Introduction
Mouth ulcers known as Apthous mouth ulcers usually affect the loosely attached soft lining tissues of the oral cavity such as the soft palate, the cheeks, the tongue, under the tongue and part of the gums adjoining the teeth. Now, they can occur in any age but are more commonly seen first in childhood or adolescence. They are more predominantly seen in women. Most of the time it is a benign condition and does not have any significant impact on general health other than causing discomfort from the pain. On rare occasions it may be associated with other systemic illnesses like an inflammatory bowel disease, HIV or Celiac disease.

Cause and risk factors
There is no known definitive cause for these mouth ulcers. There does, however, exist a positive family history of recurrent ulcers in a large number of affected patients implying a possible genetic contribution. Now, there are many trigger factors that prompt the onset of these ulcers in people who have a tendency to get them such as – emotional stress, injury to the mouth that can occur from dental procedures, while brushing, accidental biting into the cheek or tongue or from a fall. Certain foods like chocolates, some sour and citric fruits or caffeinated drinks, could be nutritional deficiencies like vitamin B12, iron and folic acid, certain toothpastes and mouth rinses or hormonal changes of menstruation can trigger this off.

Symptoms and types
These aphthous mouth ulcers can be very sore and exposure to spicy or tangy foods and liquids can exacerbate the pain and burning sensation. These ulcers, they appear as punched out lesions with a grey – yellow base surrounded by red inflamed areas. Now, there are three variations to these Aphthous mouth ulcers. You have the recurrent ulcers, which are the most commonly occurring and can varyingly recur from back to back or you can see just a few episodes in a year. They are small, they are less than 5mm and heal in about 1-2 weeks. You have major ulcers, which are large that is they are greater than 10mm in size and can take weeks or months to heal with a scar. The third variety is the Herpetiform ulcers, which are very small and multiple in number resembling the herpes infection and they heal in about 1-2 weeks.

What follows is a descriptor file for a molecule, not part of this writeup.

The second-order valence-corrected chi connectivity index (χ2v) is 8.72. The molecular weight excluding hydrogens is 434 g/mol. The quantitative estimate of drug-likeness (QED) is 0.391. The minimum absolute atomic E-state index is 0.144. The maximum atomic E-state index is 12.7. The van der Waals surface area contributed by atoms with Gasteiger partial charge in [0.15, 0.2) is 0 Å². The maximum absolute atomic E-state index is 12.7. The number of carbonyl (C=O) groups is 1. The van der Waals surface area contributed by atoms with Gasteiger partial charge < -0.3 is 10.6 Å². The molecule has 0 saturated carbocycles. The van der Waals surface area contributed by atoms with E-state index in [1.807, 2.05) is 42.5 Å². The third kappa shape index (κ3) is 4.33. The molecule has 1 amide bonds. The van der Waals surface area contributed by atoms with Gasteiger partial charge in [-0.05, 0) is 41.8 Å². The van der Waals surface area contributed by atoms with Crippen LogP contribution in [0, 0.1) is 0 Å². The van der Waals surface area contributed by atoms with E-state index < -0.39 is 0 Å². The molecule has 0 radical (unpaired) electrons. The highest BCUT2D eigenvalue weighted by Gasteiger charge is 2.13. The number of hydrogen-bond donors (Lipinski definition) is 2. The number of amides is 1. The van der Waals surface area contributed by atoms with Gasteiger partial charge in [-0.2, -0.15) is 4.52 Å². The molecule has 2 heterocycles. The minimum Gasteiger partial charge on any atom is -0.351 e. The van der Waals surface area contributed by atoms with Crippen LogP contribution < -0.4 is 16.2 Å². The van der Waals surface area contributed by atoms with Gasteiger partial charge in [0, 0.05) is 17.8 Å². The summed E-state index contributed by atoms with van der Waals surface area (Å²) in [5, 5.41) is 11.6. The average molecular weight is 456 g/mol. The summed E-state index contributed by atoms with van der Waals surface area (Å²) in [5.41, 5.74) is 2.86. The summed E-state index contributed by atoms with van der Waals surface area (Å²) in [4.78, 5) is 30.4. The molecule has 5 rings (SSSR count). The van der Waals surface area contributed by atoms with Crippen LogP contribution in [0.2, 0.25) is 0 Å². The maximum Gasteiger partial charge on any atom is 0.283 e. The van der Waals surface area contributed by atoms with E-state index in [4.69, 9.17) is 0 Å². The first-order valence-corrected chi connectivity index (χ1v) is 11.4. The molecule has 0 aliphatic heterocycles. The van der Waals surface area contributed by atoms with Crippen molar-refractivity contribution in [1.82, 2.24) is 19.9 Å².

Diagnosis and management
Usually these mouth ulcers are diagnosed by their clinical appearance and their recurrent pattern and do not require any further investigations. Now, if the ulcers are small, then some general measures can be adopted to manage it. And these measures include – a topical antiseptic and anesthetic oral gels to be applied over the ulcers, avoiding foods and liquids that may irritate the ulcer and instead eat foods that are bland, cold and soft. Your doctor may prescribe a nutritional supplement which may contain vitamin B12, folic acid or iron. Now, it’s important to maintain adequate hydration and nutrition, which may be compromised because of the painful mouth ulcers. You need to rinse the mouth after eating to prevent retention of food in the mouth, which can serve as a source for secondary infection.

Worrying signs
Now, if your child absolutely refuses food and drink secondary to pain in the ulcers, this can lead towards dehydration, if there is weight loss or decreased urine output then your child definitely requires medical attention. Now, if the ulcers are large, they are prolonged and are not improving with the general measures that we just discussed, then you must see your doctor who might want to investigate further to look for any other associated conditions that may be causing it and will prescribe some anti-inflammatory medications for it.
Team Ovum Hospitals